Rory Approved Music

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This is a little piece about a band that Rory likes and has a poster of in her room – the Pernice Brothers.

“A great pop song has an intangible magic about it. It echoes in your head as if the riff were already there, waiting for someone to make it melody. It’s an effect akin to that old Michelangelo quote about how when he was sculpting, the sculpture was already there and he was just getting it out of the block of marble. Many a musician has been lucky to write a single hook, which is why it’s remarkable and notable that Joe Pernice has spent the past 10 years, whether with the Scud Mountain Boys, the Pernice Brothers, or various side projects writing classic pop songs that have an air of familiarity to them, where they sound like the prettiest song that you’ve never heard.

Then again, the lofty heights of Michelangelo don’t always apply to something as ephemeral as pop music. Really, music can just boil down to the story of boys, girls, and sex, as summed up by Pernice: “Most bad poetry, there’s no chance that it’s going to get you laid. But with bad music, you might. At the end of the day, whether you’re 21 or 19 or 17, you opt for the chance of sex. 19. What am I talking about, 30? Same thing.”

“My ex is 30 and he’s still in two bands,” I add.

“There you go,” answers Pernice. “He’s a bad poet.”

In an April interview, he mentions that his music career started as a side project while out in Amherst, Massachusetts, pursuing his MFA in poetry. He was on track to be an English professor, and mentions that “there was a poet at UMASS, James Tate, who was really encouraging and I saw how he could do it [be a poet and professor] and I thought ‘Wow, you can be a teacher, write new stuff, work for 25 weeks, 35 weeks a year.’ But being a professor was really not my main goal — it was to write and to figure out a way to live.” Speaking of his time in grad school, he says, “I really started to write songs and it’s my medium. It’s the one that speaks, it’s immediate, and it happens for me. There were a lot of bands out in western Massachusetts at the time and it was a pretty vibrant music scene. There was also a lot of crossover between people in the writing program who were also musicians. My main goal was to finish school and I just got into songwriting kind of feverishly and that sort of took the front — I made three records while I was still a student, actually.”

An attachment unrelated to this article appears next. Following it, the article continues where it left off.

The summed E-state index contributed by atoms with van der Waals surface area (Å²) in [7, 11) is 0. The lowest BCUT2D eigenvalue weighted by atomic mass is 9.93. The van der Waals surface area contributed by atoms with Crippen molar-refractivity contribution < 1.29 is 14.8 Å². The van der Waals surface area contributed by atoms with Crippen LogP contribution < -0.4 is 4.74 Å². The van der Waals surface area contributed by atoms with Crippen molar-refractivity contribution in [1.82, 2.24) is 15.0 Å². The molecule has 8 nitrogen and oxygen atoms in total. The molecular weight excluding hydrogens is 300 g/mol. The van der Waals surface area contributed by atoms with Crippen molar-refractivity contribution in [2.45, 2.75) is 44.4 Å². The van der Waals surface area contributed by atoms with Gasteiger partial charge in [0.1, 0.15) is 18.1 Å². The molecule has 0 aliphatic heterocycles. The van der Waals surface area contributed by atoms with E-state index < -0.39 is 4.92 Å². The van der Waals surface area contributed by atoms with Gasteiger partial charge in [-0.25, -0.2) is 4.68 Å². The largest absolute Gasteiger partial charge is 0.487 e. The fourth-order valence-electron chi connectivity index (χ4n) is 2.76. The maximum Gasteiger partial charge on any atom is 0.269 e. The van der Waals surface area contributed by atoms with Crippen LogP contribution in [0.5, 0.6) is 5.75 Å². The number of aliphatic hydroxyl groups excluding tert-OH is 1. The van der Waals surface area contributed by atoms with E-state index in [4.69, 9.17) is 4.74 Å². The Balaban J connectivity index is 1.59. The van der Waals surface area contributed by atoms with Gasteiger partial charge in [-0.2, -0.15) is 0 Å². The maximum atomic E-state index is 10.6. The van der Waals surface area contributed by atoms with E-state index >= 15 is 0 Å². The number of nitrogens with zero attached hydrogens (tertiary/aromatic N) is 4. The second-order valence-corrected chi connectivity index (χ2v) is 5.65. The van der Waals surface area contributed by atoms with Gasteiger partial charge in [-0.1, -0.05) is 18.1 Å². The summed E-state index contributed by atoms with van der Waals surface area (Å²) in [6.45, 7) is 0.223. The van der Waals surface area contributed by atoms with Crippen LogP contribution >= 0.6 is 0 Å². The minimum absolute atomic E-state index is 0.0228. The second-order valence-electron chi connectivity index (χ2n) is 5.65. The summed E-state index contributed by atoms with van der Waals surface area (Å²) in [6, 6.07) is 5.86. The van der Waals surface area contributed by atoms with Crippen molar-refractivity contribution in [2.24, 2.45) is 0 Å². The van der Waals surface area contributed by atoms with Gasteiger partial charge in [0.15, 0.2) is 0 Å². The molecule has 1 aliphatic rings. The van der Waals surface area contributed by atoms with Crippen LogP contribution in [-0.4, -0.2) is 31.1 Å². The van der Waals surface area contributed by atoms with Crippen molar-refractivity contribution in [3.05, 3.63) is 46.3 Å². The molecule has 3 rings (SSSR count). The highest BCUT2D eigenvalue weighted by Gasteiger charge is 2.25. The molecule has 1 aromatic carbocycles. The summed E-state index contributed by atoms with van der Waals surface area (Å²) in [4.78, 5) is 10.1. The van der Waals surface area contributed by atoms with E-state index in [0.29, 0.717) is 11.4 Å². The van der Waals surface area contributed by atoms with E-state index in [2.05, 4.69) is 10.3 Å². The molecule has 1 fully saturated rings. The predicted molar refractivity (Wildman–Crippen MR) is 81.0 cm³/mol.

His reputation as a depressive American Morrissey precedes him — while the Pernice Brothers sell a shirt on their site that says “I hate my life” and his Morrissey inspiration extends to the 33 1/3 book he wrote about the Smiths’ album Meat Is Murder — his lyrics can be dour but the music is always achingly pretty. They’ve even received shout-outs on the most musically discerning of television shows The Gilmore Girls, where Alexis Bledel’s Rory has a Pernice Brothers poster in her dorm room.”